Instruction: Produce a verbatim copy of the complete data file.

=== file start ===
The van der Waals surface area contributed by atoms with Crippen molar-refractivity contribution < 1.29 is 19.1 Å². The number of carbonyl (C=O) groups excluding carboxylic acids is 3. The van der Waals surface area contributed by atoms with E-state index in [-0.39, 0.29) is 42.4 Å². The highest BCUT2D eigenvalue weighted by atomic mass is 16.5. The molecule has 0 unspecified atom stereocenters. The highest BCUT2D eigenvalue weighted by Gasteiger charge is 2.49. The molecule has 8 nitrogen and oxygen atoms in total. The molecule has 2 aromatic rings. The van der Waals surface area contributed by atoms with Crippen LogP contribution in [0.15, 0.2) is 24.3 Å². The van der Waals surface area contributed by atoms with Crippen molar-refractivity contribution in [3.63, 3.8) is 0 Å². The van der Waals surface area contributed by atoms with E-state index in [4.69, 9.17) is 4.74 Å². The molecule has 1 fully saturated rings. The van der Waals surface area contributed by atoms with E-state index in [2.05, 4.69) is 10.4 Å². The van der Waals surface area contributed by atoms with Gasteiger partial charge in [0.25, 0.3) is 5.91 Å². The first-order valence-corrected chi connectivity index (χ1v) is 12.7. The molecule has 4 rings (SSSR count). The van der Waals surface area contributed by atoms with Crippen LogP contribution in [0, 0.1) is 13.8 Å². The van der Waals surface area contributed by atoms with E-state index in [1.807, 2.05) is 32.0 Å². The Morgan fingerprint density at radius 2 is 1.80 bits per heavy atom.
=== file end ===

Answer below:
The van der Waals surface area contributed by atoms with Crippen molar-refractivity contribution < 1.29 is 19.1 Å². The number of carbonyl (C=O) groups excluding carboxylic acids is 3. The van der Waals surface area contributed by atoms with E-state index in [-0.39, 0.29) is 42.4 Å². The highest BCUT2D eigenvalue weighted by atomic mass is 16.5. The molecule has 0 unspecified atom stereocenters. The highest BCUT2D eigenvalue weighted by Gasteiger charge is 2.49. The molecule has 8 nitrogen and oxygen atoms in total. The molecule has 2 aromatic rings. The van der Waals surface area contributed by atoms with Crippen LogP contribution in [0.15, 0.2) is 24.3 Å². The van der Waals surface area contributed by atoms with Crippen molar-refractivity contribution in [3.63, 3.8) is 0 Å². The van der Waals surface area contributed by atoms with E-state index in [4.69, 9.17) is 4.74 Å². The molecule has 1 fully saturated rings. The van der Waals surface area contributed by atoms with E-state index in [2.05, 4.69) is 10.4 Å². The van der Waals surface area contributed by atoms with Gasteiger partial charge in [0.25, 0.3) is 5.91 Å². The first-order valence-corrected chi connectivity index (χ1v) is 12.7. The molecule has 4 rings (SSSR count). The van der Waals surface area contributed by atoms with Crippen LogP contribution in [0, 0.1) is 13.8 Å². The van der Waals surface area contributed by atoms with E-state index in [1.807, 2.05) is 32.0 Å². The Morgan fingerprint density at radius 2 is 1.80 bits per heavy atom.